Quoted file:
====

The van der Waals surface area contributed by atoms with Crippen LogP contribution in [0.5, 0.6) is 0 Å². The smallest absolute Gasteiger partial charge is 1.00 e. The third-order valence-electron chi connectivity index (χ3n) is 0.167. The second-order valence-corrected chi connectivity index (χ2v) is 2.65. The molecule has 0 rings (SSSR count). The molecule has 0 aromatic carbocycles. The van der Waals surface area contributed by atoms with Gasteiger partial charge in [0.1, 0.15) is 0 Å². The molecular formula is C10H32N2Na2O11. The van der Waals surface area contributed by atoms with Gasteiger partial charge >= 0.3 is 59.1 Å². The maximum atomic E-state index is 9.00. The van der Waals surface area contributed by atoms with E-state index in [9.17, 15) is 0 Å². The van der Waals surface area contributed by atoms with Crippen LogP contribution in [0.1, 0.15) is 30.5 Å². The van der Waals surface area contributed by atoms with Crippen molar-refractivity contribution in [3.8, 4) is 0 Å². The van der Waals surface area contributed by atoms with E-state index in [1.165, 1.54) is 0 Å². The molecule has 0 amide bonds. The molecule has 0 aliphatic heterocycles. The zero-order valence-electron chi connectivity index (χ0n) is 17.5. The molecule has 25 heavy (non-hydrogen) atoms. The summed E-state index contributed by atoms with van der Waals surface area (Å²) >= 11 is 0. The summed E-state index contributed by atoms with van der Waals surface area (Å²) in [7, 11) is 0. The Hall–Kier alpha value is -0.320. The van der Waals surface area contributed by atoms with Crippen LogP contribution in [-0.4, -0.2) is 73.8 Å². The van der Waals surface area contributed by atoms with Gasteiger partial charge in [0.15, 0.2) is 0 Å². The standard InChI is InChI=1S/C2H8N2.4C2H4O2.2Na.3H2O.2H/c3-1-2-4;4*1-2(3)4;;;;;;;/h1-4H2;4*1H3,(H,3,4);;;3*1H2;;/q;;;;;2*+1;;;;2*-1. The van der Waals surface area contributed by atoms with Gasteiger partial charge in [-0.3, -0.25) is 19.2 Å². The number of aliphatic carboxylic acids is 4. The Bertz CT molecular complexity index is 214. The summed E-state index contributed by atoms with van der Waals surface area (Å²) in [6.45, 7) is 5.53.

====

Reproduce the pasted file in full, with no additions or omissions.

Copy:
The van der Waals surface area contributed by atoms with Crippen LogP contribution in [0.5, 0.6) is 0 Å². The smallest absolute Gasteiger partial charge is 1.00 e. The third-order valence-electron chi connectivity index (χ3n) is 0.167. The second-order valence-corrected chi connectivity index (χ2v) is 2.65. The molecule has 0 rings (SSSR count). The molecule has 0 aromatic carbocycles. The van der Waals surface area contributed by atoms with Gasteiger partial charge in [0.1, 0.15) is 0 Å². The molecular formula is C10H32N2Na2O11. The van der Waals surface area contributed by atoms with Gasteiger partial charge >= 0.3 is 59.1 Å². The maximum atomic E-state index is 9.00. The van der Waals surface area contributed by atoms with E-state index in [9.17, 15) is 0 Å². The van der Waals surface area contributed by atoms with Crippen LogP contribution in [0.1, 0.15) is 30.5 Å². The van der Waals surface area contributed by atoms with Crippen molar-refractivity contribution in [3.8, 4) is 0 Å². The van der Waals surface area contributed by atoms with E-state index in [1.165, 1.54) is 0 Å². The molecule has 0 amide bonds. The molecule has 0 aliphatic heterocycles. The zero-order valence-electron chi connectivity index (χ0n) is 17.5. The molecule has 25 heavy (non-hydrogen) atoms. The summed E-state index contributed by atoms with van der Waals surface area (Å²) >= 11 is 0. The summed E-state index contributed by atoms with van der Waals surface area (Å²) in [7, 11) is 0. The Hall–Kier alpha value is -0.320. The van der Waals surface area contributed by atoms with Crippen LogP contribution in [-0.4, -0.2) is 73.8 Å². The van der Waals surface area contributed by atoms with Gasteiger partial charge in [0.15, 0.2) is 0 Å². The standard InChI is InChI=1S/C2H8N2.4C2H4O2.2Na.3H2O.2H/c3-1-2-4;4*1-2(3)4;;;;;;;/h1-4H2;4*1H3,(H,3,4);;;3*1H2;;/q;;;;;2*+1;;;;2*-1. The van der Waals surface area contributed by atoms with Gasteiger partial charge in [-0.3, -0.25) is 19.2 Å². The number of aliphatic carboxylic acids is 4. The Bertz CT molecular complexity index is 214. The summed E-state index contributed by atoms with van der Waals surface area (Å²) in [6.45, 7) is 5.53.